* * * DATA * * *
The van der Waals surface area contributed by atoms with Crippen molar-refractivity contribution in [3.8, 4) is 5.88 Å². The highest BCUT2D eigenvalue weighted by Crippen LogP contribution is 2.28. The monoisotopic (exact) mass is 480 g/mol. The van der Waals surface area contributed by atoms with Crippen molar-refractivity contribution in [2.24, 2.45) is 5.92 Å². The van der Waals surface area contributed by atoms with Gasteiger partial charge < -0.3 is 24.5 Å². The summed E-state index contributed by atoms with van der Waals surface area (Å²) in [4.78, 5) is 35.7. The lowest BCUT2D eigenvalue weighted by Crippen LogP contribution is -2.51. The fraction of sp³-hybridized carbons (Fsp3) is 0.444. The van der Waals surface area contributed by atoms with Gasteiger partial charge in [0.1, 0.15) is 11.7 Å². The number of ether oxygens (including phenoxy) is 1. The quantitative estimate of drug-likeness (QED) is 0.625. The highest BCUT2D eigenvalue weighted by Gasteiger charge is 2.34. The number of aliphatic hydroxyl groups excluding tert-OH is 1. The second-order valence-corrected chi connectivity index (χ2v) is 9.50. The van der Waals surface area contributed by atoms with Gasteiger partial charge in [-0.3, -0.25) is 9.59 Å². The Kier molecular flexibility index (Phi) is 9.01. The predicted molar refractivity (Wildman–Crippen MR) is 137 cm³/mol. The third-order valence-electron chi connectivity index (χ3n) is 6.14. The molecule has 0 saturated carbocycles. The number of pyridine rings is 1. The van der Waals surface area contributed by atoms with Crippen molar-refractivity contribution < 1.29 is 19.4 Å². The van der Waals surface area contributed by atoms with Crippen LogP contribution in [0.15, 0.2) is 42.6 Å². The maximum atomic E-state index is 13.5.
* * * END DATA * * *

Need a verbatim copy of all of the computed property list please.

The van der Waals surface area contributed by atoms with Crippen molar-refractivity contribution in [3.8, 4) is 5.88 Å². The highest BCUT2D eigenvalue weighted by Crippen LogP contribution is 2.28. The monoisotopic (exact) mass is 480 g/mol. The van der Waals surface area contributed by atoms with Crippen molar-refractivity contribution in [2.24, 2.45) is 5.92 Å². The van der Waals surface area contributed by atoms with Gasteiger partial charge < -0.3 is 24.5 Å². The summed E-state index contributed by atoms with van der Waals surface area (Å²) in [4.78, 5) is 35.7. The lowest BCUT2D eigenvalue weighted by Crippen LogP contribution is -2.51. The fraction of sp³-hybridized carbons (Fsp3) is 0.444. The van der Waals surface area contributed by atoms with Gasteiger partial charge in [0.1, 0.15) is 11.7 Å². The number of ether oxygens (including phenoxy) is 1. The quantitative estimate of drug-likeness (QED) is 0.625. The highest BCUT2D eigenvalue weighted by Gasteiger charge is 2.34. The number of aliphatic hydroxyl groups excluding tert-OH is 1. The second-order valence-corrected chi connectivity index (χ2v) is 9.50. The van der Waals surface area contributed by atoms with Gasteiger partial charge in [-0.3, -0.25) is 9.59 Å². The Kier molecular flexibility index (Phi) is 9.01. The predicted molar refractivity (Wildman–Crippen MR) is 137 cm³/mol. The third-order valence-electron chi connectivity index (χ3n) is 6.14. The molecule has 0 saturated carbocycles. The number of pyridine rings is 1. The van der Waals surface area contributed by atoms with Crippen molar-refractivity contribution < 1.29 is 19.4 Å². The van der Waals surface area contributed by atoms with Crippen LogP contribution in [0.15, 0.2) is 42.6 Å². The maximum atomic E-state index is 13.5.